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Eels | Oh What A Beautiful Morning (E-Works)
The live album has seen a resurgence of credibilty of late (witness recent offerings from Built To Spill, Arab Strap, Cowboy Junkies and The Posies), as has the internet-only 'Artist Direct' ethic of Aimee Mann, Michael Penn, Cowboy Junkies and, now, Eels. Quite possibly out of print by the time you read this, but worthy of note all the same, Oh What A Beautiful Morning documents the recent travels of the current live incarnation of Mark Everett's twisted pop outcasts. Ever-present skinsman and sidekick Butch were joined by multi-instrumentalist Lisa Germano and a four piece horn section for the Daisies of the Galaxy tour, and take E's essentially simple ditties and dip them wholesale into a variety of flavourings with never less than tasty results. Recorded across the globe though primarily sourced from shows in Los Angeles and Glasgow (cue Butch's rant at the inadequacy of British plumbing, Hot & Cold), the set begins with the solo rendition of Feeling Good (popularised by Nina Simone via British advertising), before the anti-commercialism of Overture (without the presence of E) sets four of his most popular songs (Last Stop: This Town, Rags To Rags, Your Lucky Day In Hell and Novocaine For The Soul) along with three others into an instrumental easy-listening medley. Such reinvention makes the live Eels experience an enthralling one and worthy of capture on disc. Deadpan humour and a calculated slickness disguised as improvisation are further trademarks of an Eels show, all in evidence here. My only misgiving, and a criticism aimed at many a live recording is the lack of flow caused by the fading in/out between some tracks that denies the atmosphere of 'being there.' Also, the incidentals (such as the throwaway piano instrumental Abortion in the Sky, or Butch's aformentioned turn in the spotlight) don't translate well in the relative comfort of the home, but minor quibbles aside OWABM is as good a live set as one can expect, E's world-view once again probably lost on a section of the audience for whom the radio-friendly past of Beautiful Freak remains their blueprint. "Taking a walk down to the mall, smelling piss and beer and gas / That could be me in a couple years, sucking fumes under the highway pass" begins the closer Something is Sacred, giving the crowd hoping to leave 'feeling good' with something to think about.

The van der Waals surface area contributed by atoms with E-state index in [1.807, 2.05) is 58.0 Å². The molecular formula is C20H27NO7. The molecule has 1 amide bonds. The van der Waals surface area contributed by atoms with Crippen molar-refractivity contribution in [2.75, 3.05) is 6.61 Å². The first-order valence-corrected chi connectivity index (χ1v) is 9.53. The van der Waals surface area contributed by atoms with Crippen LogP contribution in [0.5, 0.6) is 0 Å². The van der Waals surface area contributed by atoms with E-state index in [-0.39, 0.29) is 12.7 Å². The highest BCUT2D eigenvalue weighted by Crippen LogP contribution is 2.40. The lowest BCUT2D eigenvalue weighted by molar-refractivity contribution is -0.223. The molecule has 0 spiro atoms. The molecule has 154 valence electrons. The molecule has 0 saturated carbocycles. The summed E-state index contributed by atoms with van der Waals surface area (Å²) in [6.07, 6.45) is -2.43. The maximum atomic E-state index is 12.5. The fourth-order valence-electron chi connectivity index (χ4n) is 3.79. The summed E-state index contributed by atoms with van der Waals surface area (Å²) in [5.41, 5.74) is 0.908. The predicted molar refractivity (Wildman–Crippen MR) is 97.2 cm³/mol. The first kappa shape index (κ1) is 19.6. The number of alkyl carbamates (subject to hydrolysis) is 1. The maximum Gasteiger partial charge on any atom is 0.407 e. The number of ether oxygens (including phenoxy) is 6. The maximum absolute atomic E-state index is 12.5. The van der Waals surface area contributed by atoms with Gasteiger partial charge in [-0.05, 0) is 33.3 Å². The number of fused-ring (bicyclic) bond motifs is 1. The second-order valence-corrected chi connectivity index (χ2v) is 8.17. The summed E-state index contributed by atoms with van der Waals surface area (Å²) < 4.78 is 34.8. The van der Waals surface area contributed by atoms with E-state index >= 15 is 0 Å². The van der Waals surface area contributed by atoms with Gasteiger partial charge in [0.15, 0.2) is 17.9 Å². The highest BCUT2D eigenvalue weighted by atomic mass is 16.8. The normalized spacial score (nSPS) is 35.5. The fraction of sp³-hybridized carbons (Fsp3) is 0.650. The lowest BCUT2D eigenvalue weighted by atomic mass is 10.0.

Matt Dornan
CWAS #7 - Spring 2001